Land council should have to answer FOI questions

LETTER TO THE EDITOR

 

Sir – Q: What do Aboriginal land councils have in common with intelligence and defence agencies like ASIO, theAustralian Secret Intelligence Service (ASIS) and Defence Signals Directorate?

 

A: Blanket exemptions to people accessing information from them via the Freedom of Information (FOI) Act.

 

The Australian National Audit Office (ANAO) has launched another investigation into the governance of the Northern Land Council (NLC), but clans are asking – what’s the point?

 

The ANAO has already raised concerns about poor financial management and questionable governance in investigations 2011-12 and 2012-13, but the reports have done little to improve governance and accountability.

 

The issue for clans who have a financial interest is that you have the ANAO identifying major issues but no way to get better information about what’s going.

 

The reason? The Aboriginal Land Councils are totally exempt from FOI.

 

The NLC is the largest land council and receives millions of taxpayer dollars, but operates as a secret society.

 

We’ve got a few things happening here at the same time that work against efforts by Traditional Owners to secure self-determination or even basic fairness.

 

On one hand you have auditors who every now and then come in, take a look at them, and make a series of recommendations that the NLC does not have to implement or even acknowledge.

 

On the other, if anyone else wants to get information about the way the NLC is operating – they can’t get past the door because the NLC has the same exemptions to FOI that ASIO does.

 

This results in the mad situation where the NLC can tell clans like the Rirratjingu where our borders are, and if we disagree and ask for a map, they can say “no”, and if we FOI it, they can say “no” again.

 

If we want to access their anthropological data on our clan and our history – which in accounting and property terms is the Native Title equivalent of title deeds, they can refuse to provide it.

 

If we believe they are holding money that is ours, they can not only refuse to provide it – an accounting dispute, but refuse to confirm they have it – which is where the FOI Act comes in.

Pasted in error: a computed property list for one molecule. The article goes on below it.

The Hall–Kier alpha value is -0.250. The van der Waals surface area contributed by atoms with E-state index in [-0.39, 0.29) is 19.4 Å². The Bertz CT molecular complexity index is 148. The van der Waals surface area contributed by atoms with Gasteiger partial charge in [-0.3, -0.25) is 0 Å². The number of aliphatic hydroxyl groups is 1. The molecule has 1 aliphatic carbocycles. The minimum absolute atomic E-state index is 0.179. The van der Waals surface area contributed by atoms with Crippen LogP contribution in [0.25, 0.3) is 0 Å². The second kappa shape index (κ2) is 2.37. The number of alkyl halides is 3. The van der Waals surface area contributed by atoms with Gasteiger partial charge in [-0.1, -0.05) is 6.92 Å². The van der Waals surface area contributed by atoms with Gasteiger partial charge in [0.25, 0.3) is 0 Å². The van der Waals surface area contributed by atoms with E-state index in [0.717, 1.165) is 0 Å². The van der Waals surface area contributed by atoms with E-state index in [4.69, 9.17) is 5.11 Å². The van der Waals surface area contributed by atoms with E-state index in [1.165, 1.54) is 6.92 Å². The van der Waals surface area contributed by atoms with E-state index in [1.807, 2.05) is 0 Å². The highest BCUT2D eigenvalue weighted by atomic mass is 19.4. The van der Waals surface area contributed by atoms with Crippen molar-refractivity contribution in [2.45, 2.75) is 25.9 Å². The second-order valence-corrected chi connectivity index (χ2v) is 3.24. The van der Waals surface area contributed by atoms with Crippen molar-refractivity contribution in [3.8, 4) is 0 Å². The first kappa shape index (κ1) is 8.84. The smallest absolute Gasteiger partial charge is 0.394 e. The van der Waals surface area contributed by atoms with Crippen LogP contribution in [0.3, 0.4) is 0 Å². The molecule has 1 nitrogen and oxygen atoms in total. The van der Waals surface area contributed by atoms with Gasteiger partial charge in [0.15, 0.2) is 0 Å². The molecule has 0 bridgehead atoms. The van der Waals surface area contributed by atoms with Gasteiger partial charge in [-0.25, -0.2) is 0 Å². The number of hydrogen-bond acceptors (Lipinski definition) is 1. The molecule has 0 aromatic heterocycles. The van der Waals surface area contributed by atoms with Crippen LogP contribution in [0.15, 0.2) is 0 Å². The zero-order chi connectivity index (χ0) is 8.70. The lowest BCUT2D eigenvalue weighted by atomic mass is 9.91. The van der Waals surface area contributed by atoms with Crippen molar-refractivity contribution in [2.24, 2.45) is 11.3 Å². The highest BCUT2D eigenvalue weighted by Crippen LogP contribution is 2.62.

It is a joke that the NLC enjoys the same exemptions to basic levels of scrutiny and transparency as our most important national security, defence and counter-terrorism agencies.

 

We have written to Attorney-General George Brandis and asked him to reconsider the exemption and update the Act to ensure basic transparency and better accountability.

 

It’s not just us saying this. In 2012 the Law Council of Australia made the point it is unclear why land councils enjoy blanket FOI exemptions, and for these circumstances to be explained.

 

For one reason or another, Minister Scullion and the Prime Minister have told us they won’t make reforms to the Land Rights Act in this term.

 

Well, a practical thing the Government could do is bring about sensible changes to the way the public can access information to publically-funded organisations, like the NLC.

 

Of course the NLC holds come cultural or commercial information that needs to be protected, but a blanket exemption to the FOI Act for a publically-funded organisation is a bridge too far.

 

Bakamumu Marika

Chairman, Rirratjingu Aboriginal Corporation 

 

 

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  1. John Bell
    Posted November 22, 2016 at 8:53 am

    Bakamumu Marika identifies a major question to be asked of the Federal Government: Why does the NLC and presumably other Land Councils have this extraordinary exemption from public accountability under the FOI Act?
    My guess is that it started out as a good idea at the time to give Aboriginal Land Councils a fair go to get their fledgeling financial affairs act together before being unfairly over-scrutinised in the wider community.
    Time and competing clan interests have now moved past this protective phase. To keep these exemptions now only fosters partisan interests and possibly corruption.
    It’s now time to review this exemption in the public interest.

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